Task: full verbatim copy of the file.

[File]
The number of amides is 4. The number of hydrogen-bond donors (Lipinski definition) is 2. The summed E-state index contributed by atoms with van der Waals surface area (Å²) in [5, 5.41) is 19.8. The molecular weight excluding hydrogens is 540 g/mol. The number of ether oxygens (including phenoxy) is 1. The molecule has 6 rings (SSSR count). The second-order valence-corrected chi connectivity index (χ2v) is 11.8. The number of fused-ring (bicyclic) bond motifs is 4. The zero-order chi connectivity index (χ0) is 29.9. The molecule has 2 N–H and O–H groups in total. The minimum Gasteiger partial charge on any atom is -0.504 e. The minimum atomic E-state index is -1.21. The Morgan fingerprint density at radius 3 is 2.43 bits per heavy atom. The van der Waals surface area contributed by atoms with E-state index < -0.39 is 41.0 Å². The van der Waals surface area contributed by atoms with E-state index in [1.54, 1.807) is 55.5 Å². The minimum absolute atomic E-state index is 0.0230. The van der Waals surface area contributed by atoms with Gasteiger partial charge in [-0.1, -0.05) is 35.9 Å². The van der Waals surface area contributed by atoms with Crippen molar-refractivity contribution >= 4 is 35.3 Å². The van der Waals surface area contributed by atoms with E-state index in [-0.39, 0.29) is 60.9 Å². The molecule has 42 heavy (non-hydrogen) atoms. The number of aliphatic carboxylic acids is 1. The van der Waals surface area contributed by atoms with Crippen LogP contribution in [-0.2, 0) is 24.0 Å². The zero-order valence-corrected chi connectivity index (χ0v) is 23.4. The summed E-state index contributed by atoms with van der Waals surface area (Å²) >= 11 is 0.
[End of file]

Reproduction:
The number of amides is 4. The number of hydrogen-bond donors (Lipinski definition) is 2. The summed E-state index contributed by atoms with van der Waals surface area (Å²) in [5, 5.41) is 19.8. The molecular weight excluding hydrogens is 540 g/mol. The number of ether oxygens (including phenoxy) is 1. The molecule has 6 rings (SSSR count). The second-order valence-corrected chi connectivity index (χ2v) is 11.8. The number of fused-ring (bicyclic) bond motifs is 4. The zero-order chi connectivity index (χ0) is 29.9. The molecule has 2 N–H and O–H groups in total. The minimum Gasteiger partial charge on any atom is -0.504 e. The minimum atomic E-state index is -1.21. The Morgan fingerprint density at radius 3 is 2.43 bits per heavy atom. The van der Waals surface area contributed by atoms with E-state index < -0.39 is 41.0 Å². The van der Waals surface area contributed by atoms with E-state index in [1.54, 1.807) is 55.5 Å². The minimum absolute atomic E-state index is 0.0230. The van der Waals surface area contributed by atoms with Gasteiger partial charge in [-0.1, -0.05) is 35.9 Å². The van der Waals surface area contributed by atoms with Crippen molar-refractivity contribution >= 4 is 35.3 Å². The van der Waals surface area contributed by atoms with E-state index in [-0.39, 0.29) is 60.9 Å². The molecule has 42 heavy (non-hydrogen) atoms. The number of aliphatic carboxylic acids is 1. The van der Waals surface area contributed by atoms with Crippen LogP contribution in [-0.2, 0) is 24.0 Å². The zero-order valence-corrected chi connectivity index (χ0v) is 23.4. The summed E-state index contributed by atoms with van der Waals surface area (Å²) >= 11 is 0.